Chronic Disease Services
The information you seek is found in standards P-F-01, Patients with Chronic Care and Other Special Needs. From NCCHC’s standpoint, any health condition that is considered chronic or that requires multidisciplinary care also requires that an individual treatment plan be developed for regular, ongoing care.
P-F-01, compliance indicator #4, requires clinical protocol for the identification and management of chronic care diseases or other special needs that include, but are not limited to:
- Mood Disorders
- Psychotic Disorders
NCCHC requires that “clinical protocols are consistent with national clinical practice guidelines” in compliance indicator #3.
— From CorrectCare Volume 31, Issue 3, Summer 2017. Updated April 4, 2022.
The NCCHC standards do not specify a time frame for initiating chronic care; rather, patients should be referred for assessment by a clinician based on their individual clinical needs. Standard G-01 Chronic Disease Services requires that patients with chronic diseases are identified and enrolled in a chronic disease program to decrease the frequency and severity of the symptoms, prevent disease progression and complication, and foster improved function. The chronic disease program should incorporate a treatment plan and regular clinic visits. The clinician should monitor the patient’s progress during clinic visits and when necessary, change the treatment. The program should also include patient education for symptom management.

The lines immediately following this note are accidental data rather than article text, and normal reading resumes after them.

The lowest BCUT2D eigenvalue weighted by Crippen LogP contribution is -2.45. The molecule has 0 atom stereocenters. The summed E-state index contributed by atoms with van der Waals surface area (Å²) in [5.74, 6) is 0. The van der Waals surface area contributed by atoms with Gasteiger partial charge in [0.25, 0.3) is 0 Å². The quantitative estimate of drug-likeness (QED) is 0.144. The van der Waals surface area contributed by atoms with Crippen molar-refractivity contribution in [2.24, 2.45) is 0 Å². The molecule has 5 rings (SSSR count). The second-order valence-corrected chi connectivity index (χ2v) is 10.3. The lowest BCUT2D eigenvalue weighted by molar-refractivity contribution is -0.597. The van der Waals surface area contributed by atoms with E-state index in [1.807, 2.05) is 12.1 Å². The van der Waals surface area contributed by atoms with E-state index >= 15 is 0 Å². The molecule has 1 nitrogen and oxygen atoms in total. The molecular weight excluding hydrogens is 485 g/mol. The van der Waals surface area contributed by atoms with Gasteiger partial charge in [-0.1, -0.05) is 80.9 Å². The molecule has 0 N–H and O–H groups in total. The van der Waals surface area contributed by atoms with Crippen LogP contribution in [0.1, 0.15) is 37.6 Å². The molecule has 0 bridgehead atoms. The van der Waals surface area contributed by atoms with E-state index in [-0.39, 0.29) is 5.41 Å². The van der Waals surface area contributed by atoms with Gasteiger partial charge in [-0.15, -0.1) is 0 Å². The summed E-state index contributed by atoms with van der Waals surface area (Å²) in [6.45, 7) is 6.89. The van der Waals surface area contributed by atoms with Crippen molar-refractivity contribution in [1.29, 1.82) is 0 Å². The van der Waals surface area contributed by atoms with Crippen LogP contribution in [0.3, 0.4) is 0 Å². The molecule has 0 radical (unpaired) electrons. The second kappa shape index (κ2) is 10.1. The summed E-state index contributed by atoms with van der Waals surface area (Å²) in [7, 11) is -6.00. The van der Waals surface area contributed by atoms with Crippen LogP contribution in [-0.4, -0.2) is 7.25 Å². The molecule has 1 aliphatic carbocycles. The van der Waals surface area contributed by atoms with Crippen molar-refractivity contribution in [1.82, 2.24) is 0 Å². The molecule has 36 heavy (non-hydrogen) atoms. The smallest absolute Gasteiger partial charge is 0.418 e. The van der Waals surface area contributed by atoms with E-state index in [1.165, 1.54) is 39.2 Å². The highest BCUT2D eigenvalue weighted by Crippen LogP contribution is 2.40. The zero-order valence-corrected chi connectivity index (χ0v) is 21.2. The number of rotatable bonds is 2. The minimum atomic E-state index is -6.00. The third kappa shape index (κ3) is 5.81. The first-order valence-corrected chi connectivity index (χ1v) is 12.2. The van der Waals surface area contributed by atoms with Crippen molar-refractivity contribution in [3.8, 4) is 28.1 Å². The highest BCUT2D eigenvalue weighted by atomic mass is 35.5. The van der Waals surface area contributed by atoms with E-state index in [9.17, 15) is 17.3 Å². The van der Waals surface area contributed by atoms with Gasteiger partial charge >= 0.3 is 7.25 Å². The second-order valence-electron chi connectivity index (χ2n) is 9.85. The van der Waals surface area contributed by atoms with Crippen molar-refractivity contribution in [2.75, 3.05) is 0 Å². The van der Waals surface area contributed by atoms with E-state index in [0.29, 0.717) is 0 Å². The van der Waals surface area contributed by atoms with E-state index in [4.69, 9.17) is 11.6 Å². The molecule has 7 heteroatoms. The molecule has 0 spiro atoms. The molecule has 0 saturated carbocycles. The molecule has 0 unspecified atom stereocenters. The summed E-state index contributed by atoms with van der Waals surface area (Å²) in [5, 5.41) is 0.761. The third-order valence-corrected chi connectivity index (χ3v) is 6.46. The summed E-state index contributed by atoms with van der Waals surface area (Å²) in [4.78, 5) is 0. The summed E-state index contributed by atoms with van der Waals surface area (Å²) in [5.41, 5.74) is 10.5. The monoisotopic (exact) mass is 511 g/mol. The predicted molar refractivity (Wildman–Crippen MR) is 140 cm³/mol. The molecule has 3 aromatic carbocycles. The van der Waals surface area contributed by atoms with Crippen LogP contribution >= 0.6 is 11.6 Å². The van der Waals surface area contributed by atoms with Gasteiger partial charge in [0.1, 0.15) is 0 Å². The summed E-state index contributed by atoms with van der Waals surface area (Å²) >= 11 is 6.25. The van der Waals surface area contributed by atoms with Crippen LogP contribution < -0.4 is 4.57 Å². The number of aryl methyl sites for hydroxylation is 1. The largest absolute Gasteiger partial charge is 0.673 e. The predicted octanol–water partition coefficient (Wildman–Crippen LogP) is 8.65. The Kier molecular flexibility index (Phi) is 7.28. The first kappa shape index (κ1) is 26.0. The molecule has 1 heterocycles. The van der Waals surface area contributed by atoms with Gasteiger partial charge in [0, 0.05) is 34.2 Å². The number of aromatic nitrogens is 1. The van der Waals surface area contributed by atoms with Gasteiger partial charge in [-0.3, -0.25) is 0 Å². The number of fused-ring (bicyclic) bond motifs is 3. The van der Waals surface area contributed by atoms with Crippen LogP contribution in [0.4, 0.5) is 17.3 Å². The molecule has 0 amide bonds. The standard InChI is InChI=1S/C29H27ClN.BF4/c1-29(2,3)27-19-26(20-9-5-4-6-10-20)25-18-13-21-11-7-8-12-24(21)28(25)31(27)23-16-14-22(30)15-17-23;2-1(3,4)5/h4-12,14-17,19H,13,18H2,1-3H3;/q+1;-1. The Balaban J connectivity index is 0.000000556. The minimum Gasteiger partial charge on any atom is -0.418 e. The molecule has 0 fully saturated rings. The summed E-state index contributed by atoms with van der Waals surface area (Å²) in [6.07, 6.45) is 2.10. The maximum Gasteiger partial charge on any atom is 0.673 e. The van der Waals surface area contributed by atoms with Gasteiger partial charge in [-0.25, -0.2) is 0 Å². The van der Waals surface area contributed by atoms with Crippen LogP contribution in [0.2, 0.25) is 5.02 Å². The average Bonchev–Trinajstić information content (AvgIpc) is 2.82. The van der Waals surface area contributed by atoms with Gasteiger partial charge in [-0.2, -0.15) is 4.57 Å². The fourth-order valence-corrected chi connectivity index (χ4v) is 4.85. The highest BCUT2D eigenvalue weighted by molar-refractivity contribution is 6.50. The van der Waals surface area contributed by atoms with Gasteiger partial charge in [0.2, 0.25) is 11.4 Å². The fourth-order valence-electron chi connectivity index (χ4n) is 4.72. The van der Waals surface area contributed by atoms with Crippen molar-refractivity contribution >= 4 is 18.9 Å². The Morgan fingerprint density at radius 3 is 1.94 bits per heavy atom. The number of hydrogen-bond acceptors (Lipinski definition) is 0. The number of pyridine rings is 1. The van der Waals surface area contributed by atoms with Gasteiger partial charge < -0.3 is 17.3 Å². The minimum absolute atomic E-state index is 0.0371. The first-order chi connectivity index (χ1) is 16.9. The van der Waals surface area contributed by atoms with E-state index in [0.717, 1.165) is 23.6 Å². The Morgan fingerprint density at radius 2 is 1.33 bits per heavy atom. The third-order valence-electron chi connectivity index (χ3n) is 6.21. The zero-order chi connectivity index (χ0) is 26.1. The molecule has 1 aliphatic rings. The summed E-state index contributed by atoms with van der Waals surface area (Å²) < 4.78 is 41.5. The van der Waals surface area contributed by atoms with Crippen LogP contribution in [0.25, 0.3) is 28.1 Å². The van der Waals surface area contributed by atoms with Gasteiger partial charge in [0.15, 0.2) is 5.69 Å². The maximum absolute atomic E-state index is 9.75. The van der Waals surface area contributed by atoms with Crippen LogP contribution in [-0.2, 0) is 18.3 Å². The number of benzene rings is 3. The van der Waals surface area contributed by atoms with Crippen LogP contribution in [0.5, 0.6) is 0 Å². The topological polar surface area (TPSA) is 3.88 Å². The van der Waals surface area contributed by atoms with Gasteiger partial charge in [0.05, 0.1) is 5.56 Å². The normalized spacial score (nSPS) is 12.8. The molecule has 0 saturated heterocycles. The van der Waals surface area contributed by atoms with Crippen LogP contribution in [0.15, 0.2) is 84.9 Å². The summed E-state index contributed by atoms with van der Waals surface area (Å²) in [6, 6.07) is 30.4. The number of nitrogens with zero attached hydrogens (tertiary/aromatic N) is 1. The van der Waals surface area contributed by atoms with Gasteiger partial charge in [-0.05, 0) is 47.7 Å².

— From CorrectCare Volume 30, Issue 1, Winter 2016
The Chronic Disease Services standard for jails (J-G-01) requires that a physician establish and annually approve clinical protocols consistent with national clinical practice guidelines. There is no requirement in the NCCHC standard for a particular clinician or provider to perform specific clinical tasks. There may be requirements or recommendations in the national clinical practice guidelines that the facility uses to guide its care.
Standard J-C-01 Credentials (“Credentialing” in the 2008 Standards), however, makes it clear that qualified health care professionals must have the credentials to perform the tasks they perform. There may be variability in how a program complies with this standard because of variability in state law (and other factors); nurses perform a variety of important clinical functions in accordance with applicable nurse practice acts and local policies and procedures.
In a direct patient care situation, a physician, physician assistant or nurse practitioner having only an initial encounter and never following up (aside from chart reviews) is not good practice for managing chronic care clinics.
— From CorrectCare Volume 28, Issue 3, Summer 2014